You’ll also love our DIY cardboard bricks activity to develop skills!

what type of skill is building towers of blocks or stacking blocks?

Building Blocks for Kids

Most of us have strolled through the toy aisle and found a set of building blocks for kids. Building blocks come in different sizes, colors, shapes, and even patterns. Did you know, however, that despite building block activities being one powerful way to build skills, that most sets are not played with once they are in the home?

That’s right…most of the time, those building block sets just sit they’re collecting dust. Today, we’re talking all about how to use building sets with kids to build skills!

Block activities to improve visual processing skills, fine motor skills, executive functioning and more.

The block set in this picture is our set of Lovevery blocks.

what type of skill is building towers of blocks or stacking blocks?

Toy blocks a are classic toy…and there is good reason. When kids build towers with blocks they are developing skills through play. Knocking blocks over is another set of skills, and stacking blocks to create shapes or forms (a train made from a handful of blocks, for example) is another set of skills. They are all related, however, and together, building towers with blocks results in powerful underlying skills that children can use in later years.

Research tells us that early experiences with blocks stimulate the development of spatial language, cognitive, and problem-solving skills. All of these are the literal building blocks for higher level tasks like reading, writing, executive functioning, math, and communication skills.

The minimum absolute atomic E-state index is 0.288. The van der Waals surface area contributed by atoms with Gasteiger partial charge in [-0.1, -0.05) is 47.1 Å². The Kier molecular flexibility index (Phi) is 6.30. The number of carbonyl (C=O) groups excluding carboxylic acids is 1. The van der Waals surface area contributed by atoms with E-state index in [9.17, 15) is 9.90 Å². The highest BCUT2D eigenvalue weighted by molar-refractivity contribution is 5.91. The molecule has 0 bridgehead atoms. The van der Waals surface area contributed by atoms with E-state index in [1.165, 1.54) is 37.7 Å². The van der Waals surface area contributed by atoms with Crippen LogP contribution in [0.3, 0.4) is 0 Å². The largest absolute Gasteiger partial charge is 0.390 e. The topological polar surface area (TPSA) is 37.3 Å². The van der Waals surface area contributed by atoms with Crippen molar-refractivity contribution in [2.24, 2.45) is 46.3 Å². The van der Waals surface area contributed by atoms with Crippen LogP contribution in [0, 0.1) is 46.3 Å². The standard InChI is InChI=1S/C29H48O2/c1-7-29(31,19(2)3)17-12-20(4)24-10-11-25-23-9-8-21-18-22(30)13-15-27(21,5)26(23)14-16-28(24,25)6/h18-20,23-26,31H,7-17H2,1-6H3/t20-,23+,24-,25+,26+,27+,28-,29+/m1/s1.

We talked previously about the connection between fine motor skills and math. Building blocks are a literal building block to math skills.

There’s more. By building with blocks, kids are establishing concepts of cause and effect (that tower falls down if I build it too high), reasoning (I need to place the blocks flat on each other so they don’t topple over), and creativity, self-esteem, fine motor STEM concepts, early math, language, and motor planning. Wow!

Let’s break this down further.

Building a tower with blocks

When a child builds a tower with blocks, there are several motor and cognitive skills at play:

  • Visual perception
  • Eye-hand coordination
  • Visual motor skills
  • Fine motor skills
  • Gross motor strength and core stability/strength (placing a block on a stack requires posture and positioning, especially as the tower gets taller)